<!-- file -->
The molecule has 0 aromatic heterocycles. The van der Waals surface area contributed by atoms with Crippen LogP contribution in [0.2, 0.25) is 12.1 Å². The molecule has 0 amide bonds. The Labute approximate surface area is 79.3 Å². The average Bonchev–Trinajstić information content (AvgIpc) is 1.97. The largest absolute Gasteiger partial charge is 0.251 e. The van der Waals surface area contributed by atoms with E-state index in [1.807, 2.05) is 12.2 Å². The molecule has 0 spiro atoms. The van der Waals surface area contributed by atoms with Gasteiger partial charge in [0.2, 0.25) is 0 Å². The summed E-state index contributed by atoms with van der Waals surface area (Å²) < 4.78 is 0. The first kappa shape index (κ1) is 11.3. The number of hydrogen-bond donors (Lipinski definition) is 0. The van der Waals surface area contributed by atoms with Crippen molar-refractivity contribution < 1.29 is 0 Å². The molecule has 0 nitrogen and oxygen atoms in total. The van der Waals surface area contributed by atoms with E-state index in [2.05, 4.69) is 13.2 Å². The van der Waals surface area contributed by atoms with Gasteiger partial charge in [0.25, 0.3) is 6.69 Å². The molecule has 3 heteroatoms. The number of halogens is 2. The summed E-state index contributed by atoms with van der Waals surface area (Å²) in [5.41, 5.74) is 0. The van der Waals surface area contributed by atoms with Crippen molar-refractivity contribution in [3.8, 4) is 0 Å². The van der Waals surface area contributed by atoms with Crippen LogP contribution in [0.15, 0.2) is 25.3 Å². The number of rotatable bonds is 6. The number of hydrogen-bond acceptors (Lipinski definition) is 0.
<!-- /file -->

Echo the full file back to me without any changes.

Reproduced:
The molecule has 0 aromatic heterocycles. The van der Waals surface area contributed by atoms with Crippen LogP contribution in [0.2, 0.25) is 12.1 Å². The molecule has 0 amide bonds. The Labute approximate surface area is 79.3 Å². The average Bonchev–Trinajstić information content (AvgIpc) is 1.97. The largest absolute Gasteiger partial charge is 0.251 e. The van der Waals surface area contributed by atoms with E-state index in [1.807, 2.05) is 12.2 Å². The molecule has 0 spiro atoms. The van der Waals surface area contributed by atoms with Gasteiger partial charge in [0.2, 0.25) is 0 Å². The summed E-state index contributed by atoms with van der Waals surface area (Å²) < 4.78 is 0. The first kappa shape index (κ1) is 11.3. The number of hydrogen-bond donors (Lipinski definition) is 0. The van der Waals surface area contributed by atoms with Crippen molar-refractivity contribution < 1.29 is 0 Å². The molecule has 0 nitrogen and oxygen atoms in total. The van der Waals surface area contributed by atoms with E-state index in [2.05, 4.69) is 13.2 Å². The van der Waals surface area contributed by atoms with Gasteiger partial charge in [0.25, 0.3) is 6.69 Å². The molecule has 3 heteroatoms. The number of halogens is 2. The summed E-state index contributed by atoms with van der Waals surface area (Å²) in [5.41, 5.74) is 0. The van der Waals surface area contributed by atoms with Crippen molar-refractivity contribution in [3.8, 4) is 0 Å². The van der Waals surface area contributed by atoms with Crippen LogP contribution in [0.15, 0.2) is 25.3 Å². The number of rotatable bonds is 6. The number of hydrogen-bond acceptors (Lipinski definition) is 0.